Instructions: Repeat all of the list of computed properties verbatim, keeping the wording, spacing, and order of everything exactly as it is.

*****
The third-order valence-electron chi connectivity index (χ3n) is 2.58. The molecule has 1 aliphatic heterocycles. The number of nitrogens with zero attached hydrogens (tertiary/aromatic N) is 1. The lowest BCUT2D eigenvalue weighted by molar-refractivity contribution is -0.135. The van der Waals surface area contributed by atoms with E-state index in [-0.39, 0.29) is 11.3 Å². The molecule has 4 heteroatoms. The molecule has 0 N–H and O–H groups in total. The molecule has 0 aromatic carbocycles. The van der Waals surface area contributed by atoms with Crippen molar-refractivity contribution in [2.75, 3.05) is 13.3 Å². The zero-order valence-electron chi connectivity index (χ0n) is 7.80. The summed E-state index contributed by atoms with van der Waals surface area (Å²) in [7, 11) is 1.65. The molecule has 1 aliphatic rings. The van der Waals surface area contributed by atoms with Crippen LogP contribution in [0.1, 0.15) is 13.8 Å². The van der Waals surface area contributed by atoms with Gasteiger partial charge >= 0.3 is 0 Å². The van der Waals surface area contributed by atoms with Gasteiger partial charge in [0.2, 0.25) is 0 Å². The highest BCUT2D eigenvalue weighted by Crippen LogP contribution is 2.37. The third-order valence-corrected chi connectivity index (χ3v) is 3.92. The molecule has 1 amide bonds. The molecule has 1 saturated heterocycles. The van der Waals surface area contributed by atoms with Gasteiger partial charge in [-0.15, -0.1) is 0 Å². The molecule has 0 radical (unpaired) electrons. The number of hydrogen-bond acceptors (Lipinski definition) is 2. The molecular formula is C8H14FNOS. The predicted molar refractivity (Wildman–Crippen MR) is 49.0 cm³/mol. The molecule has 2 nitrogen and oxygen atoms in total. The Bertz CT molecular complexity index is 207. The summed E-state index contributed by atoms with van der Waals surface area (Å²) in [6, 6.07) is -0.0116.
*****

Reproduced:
The third-order valence-electron chi connectivity index (χ3n) is 2.58. The molecule has 1 aliphatic heterocycles. The number of nitrogens with zero attached hydrogens (tertiary/aromatic N) is 1. The lowest BCUT2D eigenvalue weighted by molar-refractivity contribution is -0.135. The van der Waals surface area contributed by atoms with E-state index in [-0.39, 0.29) is 11.3 Å². The molecule has 4 heteroatoms. The molecule has 0 N–H and O–H groups in total. The molecule has 0 aromatic carbocycles. The van der Waals surface area contributed by atoms with Crippen molar-refractivity contribution in [2.75, 3.05) is 13.3 Å². The zero-order valence-electron chi connectivity index (χ0n) is 7.80. The summed E-state index contributed by atoms with van der Waals surface area (Å²) in [7, 11) is 1.65. The molecule has 1 aliphatic rings. The van der Waals surface area contributed by atoms with Crippen LogP contribution in [0.1, 0.15) is 13.8 Å². The van der Waals surface area contributed by atoms with Gasteiger partial charge >= 0.3 is 0 Å². The van der Waals surface area contributed by atoms with Gasteiger partial charge in [0.2, 0.25) is 0 Å². The highest BCUT2D eigenvalue weighted by Crippen LogP contribution is 2.37. The third-order valence-corrected chi connectivity index (χ3v) is 3.92. The molecule has 1 amide bonds. The molecule has 1 saturated heterocycles. The van der Waals surface area contributed by atoms with Gasteiger partial charge in [-0.15, -0.1) is 0 Å². The molecule has 0 radical (unpaired) electrons. The number of hydrogen-bond acceptors (Lipinski definition) is 2. The molecular formula is C8H14FNOS. The predicted molar refractivity (Wildman–Crippen MR) is 49.0 cm³/mol. The molecule has 2 nitrogen and oxygen atoms in total. The Bertz CT molecular complexity index is 207. The summed E-state index contributed by atoms with van der Waals surface area (Å²) in [6, 6.07) is -0.0116.